The Coral Kingdom is tucked into an eerily lit place with schools of fish and tides that Devaki learns to live with. She loves to navigate the tides that buffet her and the salty water that suffocate. The mangrove forest is hospitable and there are any number of birds and animals besides the fishes that Devaki gets to know and learn from. But --

What factors must be considered when building a kingdom under a mangrove forest? What kind of structures that can stay safe when say a tsunami strikes?"

$\endgroup$
6
  • 2
    $\begingroup$ As I have commented below that post: " I am deleting this question, since the OP has edited the proposed duplicate to match this one." $\endgroup$
    – L.Dutch Mod
    Dec 19, 2021 at 14:25
  • $\begingroup$ @LDutch good to hear from you, but when there's a duplicate, didn't we have close votes for that ? and see comment, I really doubt it actually was a duplicate ! Also I did not see your explanation. I was in the process of writing a comment (5 minutes max) and your explanation message was not shown after I clicked the "Add comment" button. I got a page saying the topic got deleted.. I could only page back. An explanation is good, but why does the forum software immediately delete things ? If you leave it for 30 minutes, people can salvage their text. $\endgroup$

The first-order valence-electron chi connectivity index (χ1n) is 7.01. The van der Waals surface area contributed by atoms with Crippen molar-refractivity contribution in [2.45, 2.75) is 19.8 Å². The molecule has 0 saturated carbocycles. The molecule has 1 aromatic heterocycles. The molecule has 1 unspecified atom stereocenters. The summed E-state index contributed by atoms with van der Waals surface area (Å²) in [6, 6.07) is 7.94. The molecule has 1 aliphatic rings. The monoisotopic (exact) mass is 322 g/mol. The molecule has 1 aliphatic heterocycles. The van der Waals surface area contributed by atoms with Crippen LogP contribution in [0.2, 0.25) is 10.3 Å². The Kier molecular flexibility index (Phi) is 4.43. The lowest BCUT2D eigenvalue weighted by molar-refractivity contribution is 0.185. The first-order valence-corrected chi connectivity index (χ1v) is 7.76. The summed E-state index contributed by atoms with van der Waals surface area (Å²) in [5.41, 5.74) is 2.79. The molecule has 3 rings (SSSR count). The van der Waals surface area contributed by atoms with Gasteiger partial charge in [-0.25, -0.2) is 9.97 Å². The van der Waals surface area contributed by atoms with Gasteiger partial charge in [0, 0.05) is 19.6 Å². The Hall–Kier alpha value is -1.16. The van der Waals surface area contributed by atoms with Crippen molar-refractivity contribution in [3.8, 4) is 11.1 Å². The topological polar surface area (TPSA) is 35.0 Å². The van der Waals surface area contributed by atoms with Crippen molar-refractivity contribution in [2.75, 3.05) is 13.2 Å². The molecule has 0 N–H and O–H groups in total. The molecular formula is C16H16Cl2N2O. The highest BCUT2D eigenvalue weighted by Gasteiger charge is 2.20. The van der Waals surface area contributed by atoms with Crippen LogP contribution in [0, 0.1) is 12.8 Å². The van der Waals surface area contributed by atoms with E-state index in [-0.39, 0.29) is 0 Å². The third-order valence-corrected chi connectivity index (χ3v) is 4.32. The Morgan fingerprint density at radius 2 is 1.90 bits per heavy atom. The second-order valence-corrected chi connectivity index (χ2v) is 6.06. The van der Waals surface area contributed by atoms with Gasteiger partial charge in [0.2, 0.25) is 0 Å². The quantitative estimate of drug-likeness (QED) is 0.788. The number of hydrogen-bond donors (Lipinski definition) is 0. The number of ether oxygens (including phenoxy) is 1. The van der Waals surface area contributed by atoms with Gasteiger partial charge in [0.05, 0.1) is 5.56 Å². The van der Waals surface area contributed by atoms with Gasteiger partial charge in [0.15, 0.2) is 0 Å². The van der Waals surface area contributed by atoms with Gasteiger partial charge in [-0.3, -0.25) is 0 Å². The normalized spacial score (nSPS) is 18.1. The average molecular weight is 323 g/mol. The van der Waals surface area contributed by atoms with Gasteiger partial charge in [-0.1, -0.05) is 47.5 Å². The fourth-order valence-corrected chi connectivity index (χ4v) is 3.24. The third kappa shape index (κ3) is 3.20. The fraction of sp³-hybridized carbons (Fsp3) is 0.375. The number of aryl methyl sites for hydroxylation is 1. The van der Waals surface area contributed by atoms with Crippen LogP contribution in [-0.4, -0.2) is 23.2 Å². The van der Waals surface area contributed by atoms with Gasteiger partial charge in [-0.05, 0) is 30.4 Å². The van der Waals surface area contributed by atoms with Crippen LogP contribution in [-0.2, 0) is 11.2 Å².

– Goodies
    Dec 19, 2021 at 14:34
  • $\begingroup$ You may be interested to note that singular "they" for a person of unknown gender predates singular "you" by about 300 years and postdates plural "they" by less than a century, but we accept singular "you" that without question. It was learning this detail that finally made me just accept the useage. (17thC non-binary useage was "it", "they" for this purpose is more modern) $\endgroup$
    – Separatrix
    Dec 22, 2021 at 14:22